All accidents have financial costs associated with them, broken down into two main categories
- Insured and
Employer’s liability insurance covers the cost of the injuries and loss to the person affected.
The uninsured costs range from sources such as:
- the accident investigation and its remedial measures
- down time
- sick pay
- over time
- agency fees
- administration costs
- product re-working
- fees for late delivery / shorting
- business reputation damage and loss of potential future earnings
- policy excesses
- premium increases…..and the list goes on!
It’s these uninsured costs that I want to look at – where the money financing them comes from and what factors may influence those in the decision making process.
Businesses can be represented as a triangle. At the bottom we have operators there are more operators than supervisors, more supervisors than management and etc, etc, moving up the triangle. As you move up the organisational chart your salary increases. The lower down the organisational chart you are the greater the risk of harm you are exposed to. What I mean to say by that, is if there is an accident in your organisation it is far more likely that it will be an operator or a supervisor that winds up in hospital rather than a middle or senior manager. At the very top of here sits the stake holders such as banks, shareholders and others.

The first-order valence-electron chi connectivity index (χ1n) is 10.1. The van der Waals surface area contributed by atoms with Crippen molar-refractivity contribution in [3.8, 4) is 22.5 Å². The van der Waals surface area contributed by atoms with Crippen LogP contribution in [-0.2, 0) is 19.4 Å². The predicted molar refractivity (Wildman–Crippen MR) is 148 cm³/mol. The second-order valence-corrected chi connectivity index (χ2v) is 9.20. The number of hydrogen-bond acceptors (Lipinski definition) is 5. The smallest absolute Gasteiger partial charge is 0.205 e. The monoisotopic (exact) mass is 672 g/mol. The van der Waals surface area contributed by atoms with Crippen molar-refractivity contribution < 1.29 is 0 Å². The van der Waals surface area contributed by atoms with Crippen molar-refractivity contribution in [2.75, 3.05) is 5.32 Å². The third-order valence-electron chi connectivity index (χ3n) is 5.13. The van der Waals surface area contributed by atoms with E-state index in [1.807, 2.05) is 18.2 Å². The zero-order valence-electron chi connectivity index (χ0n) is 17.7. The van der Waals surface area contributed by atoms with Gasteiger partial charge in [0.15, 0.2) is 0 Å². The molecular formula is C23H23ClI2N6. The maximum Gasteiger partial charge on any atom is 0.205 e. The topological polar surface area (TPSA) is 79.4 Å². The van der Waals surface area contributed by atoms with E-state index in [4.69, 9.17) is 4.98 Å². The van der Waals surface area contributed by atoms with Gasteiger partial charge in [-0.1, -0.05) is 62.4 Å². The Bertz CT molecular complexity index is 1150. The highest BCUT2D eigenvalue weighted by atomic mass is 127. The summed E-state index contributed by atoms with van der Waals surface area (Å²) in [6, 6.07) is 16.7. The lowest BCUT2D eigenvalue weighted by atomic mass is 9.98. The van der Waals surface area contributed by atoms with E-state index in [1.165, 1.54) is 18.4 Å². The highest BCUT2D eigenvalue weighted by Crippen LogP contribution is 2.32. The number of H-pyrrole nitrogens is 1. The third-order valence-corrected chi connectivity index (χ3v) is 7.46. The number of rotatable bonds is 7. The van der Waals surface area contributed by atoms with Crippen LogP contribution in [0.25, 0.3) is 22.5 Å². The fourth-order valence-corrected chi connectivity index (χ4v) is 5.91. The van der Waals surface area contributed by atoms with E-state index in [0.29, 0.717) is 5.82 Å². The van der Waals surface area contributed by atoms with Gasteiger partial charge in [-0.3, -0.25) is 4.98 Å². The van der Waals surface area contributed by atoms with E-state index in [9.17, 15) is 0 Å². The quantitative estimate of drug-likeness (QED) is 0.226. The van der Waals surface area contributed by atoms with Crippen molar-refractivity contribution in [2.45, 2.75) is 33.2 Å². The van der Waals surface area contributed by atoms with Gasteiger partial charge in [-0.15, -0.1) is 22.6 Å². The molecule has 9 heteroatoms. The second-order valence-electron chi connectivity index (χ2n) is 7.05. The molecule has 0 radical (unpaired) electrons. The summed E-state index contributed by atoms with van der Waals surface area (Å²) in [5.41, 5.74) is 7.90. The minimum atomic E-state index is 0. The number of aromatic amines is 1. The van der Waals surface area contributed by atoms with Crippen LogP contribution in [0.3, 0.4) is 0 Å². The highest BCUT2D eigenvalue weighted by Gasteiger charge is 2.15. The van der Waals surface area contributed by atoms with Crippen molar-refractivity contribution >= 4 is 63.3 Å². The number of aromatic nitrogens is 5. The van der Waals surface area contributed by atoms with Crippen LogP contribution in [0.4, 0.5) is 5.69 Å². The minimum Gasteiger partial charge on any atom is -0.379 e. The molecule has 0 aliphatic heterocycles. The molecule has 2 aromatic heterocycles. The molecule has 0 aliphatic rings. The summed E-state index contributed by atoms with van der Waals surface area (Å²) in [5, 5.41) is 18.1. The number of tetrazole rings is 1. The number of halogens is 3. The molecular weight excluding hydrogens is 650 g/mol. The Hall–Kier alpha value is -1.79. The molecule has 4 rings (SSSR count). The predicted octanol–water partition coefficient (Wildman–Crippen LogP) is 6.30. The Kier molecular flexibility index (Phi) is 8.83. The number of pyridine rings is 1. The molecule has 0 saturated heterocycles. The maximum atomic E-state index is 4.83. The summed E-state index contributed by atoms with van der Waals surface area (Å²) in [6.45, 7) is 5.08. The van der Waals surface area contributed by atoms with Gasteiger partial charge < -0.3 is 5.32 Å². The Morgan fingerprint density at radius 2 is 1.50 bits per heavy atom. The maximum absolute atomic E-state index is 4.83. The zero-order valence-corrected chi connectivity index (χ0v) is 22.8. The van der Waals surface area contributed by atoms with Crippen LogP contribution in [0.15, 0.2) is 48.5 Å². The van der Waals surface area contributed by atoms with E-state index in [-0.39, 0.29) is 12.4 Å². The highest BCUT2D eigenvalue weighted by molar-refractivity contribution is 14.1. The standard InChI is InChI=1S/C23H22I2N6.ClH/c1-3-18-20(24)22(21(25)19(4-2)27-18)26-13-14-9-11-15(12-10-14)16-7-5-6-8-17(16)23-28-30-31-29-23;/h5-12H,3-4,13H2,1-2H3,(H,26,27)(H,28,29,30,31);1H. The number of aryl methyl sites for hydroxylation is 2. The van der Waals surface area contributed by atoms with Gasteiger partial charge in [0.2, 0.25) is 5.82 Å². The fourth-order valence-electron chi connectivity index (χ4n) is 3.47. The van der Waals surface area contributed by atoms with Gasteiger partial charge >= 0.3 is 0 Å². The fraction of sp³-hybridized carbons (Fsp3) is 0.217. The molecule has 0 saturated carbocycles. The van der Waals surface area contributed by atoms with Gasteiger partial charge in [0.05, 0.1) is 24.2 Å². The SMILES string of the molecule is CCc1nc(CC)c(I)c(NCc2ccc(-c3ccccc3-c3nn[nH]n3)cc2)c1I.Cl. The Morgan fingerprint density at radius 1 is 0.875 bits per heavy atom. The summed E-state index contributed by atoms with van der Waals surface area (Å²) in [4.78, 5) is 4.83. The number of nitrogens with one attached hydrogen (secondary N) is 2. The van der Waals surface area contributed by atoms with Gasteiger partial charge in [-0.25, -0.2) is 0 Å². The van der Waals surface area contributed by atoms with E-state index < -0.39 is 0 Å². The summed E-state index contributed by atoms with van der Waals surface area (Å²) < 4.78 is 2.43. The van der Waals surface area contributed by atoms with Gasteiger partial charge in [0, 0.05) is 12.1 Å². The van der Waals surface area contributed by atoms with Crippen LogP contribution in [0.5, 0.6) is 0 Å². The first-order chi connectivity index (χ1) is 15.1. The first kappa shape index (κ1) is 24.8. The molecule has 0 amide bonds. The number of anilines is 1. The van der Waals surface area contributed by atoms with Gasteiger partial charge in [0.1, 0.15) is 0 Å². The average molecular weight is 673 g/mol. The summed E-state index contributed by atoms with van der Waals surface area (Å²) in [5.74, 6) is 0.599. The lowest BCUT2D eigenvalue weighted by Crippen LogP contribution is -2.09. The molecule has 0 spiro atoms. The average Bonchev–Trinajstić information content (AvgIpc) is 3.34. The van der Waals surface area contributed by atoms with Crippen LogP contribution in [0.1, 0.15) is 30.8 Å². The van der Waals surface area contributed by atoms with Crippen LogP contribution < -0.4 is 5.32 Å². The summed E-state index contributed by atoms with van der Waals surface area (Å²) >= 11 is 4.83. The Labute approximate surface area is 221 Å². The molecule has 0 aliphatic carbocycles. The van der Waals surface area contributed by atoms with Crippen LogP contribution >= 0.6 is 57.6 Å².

Employing the Iceberg Effect
Let’s say that we have had an accident and our ELI has paid out £10,000 in damages then according to the iceberg effect outlined in HSG 96 where insured costs : uninsured costs are something like £1 insured : £10 uninsured, this means that we are looking at £100,000 deficit of uninsured costs following this accident.
Financing the Loss
So my question is, where does that £100,000 come from? When asked, lots of peoples’ answers to this are profits or the business however, there are significant drawbacks in this. Towards the end of each financial year accountants and financial forecasters ‘crunch’ numbers until they come up with a figure of projected business growth for the next financial year. This number must be above the rate of inflation at large enough to offer stake holders reasonable compensation for the risk of investing their funds within the company.